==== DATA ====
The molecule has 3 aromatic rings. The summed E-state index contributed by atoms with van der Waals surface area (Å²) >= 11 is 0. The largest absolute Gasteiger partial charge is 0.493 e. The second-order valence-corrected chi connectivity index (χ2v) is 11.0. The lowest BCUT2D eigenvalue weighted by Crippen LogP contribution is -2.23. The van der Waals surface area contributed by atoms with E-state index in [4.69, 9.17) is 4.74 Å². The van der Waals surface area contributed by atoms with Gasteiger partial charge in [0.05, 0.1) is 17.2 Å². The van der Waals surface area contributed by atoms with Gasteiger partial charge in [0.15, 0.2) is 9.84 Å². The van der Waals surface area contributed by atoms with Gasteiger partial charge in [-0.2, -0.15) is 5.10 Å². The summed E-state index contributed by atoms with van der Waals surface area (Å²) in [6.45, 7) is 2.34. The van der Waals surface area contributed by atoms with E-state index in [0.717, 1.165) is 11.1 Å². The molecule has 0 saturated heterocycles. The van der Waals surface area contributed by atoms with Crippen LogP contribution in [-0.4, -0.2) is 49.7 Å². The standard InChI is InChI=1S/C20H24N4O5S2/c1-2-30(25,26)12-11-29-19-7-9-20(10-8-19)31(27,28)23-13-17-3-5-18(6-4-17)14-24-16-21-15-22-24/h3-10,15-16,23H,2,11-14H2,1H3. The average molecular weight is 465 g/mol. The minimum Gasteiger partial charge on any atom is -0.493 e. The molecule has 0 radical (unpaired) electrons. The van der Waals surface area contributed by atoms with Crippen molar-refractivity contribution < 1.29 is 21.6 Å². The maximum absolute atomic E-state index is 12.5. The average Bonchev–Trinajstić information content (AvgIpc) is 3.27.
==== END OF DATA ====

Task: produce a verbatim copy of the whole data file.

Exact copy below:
The molecule has 3 aromatic rings. The summed E-state index contributed by atoms with van der Waals surface area (Å²) >= 11 is 0. The largest absolute Gasteiger partial charge is 0.493 e. The second-order valence-corrected chi connectivity index (χ2v) is 11.0. The lowest BCUT2D eigenvalue weighted by Crippen LogP contribution is -2.23. The van der Waals surface area contributed by atoms with E-state index in [4.69, 9.17) is 4.74 Å². The van der Waals surface area contributed by atoms with Gasteiger partial charge in [0.05, 0.1) is 17.2 Å². The van der Waals surface area contributed by atoms with Gasteiger partial charge in [0.15, 0.2) is 9.84 Å². The van der Waals surface area contributed by atoms with Gasteiger partial charge in [-0.2, -0.15) is 5.10 Å². The summed E-state index contributed by atoms with van der Waals surface area (Å²) in [6.45, 7) is 2.34. The van der Waals surface area contributed by atoms with E-state index in [0.717, 1.165) is 11.1 Å². The molecule has 0 saturated heterocycles. The van der Waals surface area contributed by atoms with Crippen LogP contribution in [-0.4, -0.2) is 49.7 Å². The standard InChI is InChI=1S/C20H24N4O5S2/c1-2-30(25,26)12-11-29-19-7-9-20(10-8-19)31(27,28)23-13-17-3-5-18(6-4-17)14-24-16-21-15-22-24/h3-10,15-16,23H,2,11-14H2,1H3. The average molecular weight is 465 g/mol. The minimum Gasteiger partial charge on any atom is -0.493 e. The molecule has 0 radical (unpaired) electrons. The van der Waals surface area contributed by atoms with Crippen molar-refractivity contribution < 1.29 is 21.6 Å². The maximum absolute atomic E-state index is 12.5. The average Bonchev–Trinajstić information content (AvgIpc) is 3.27.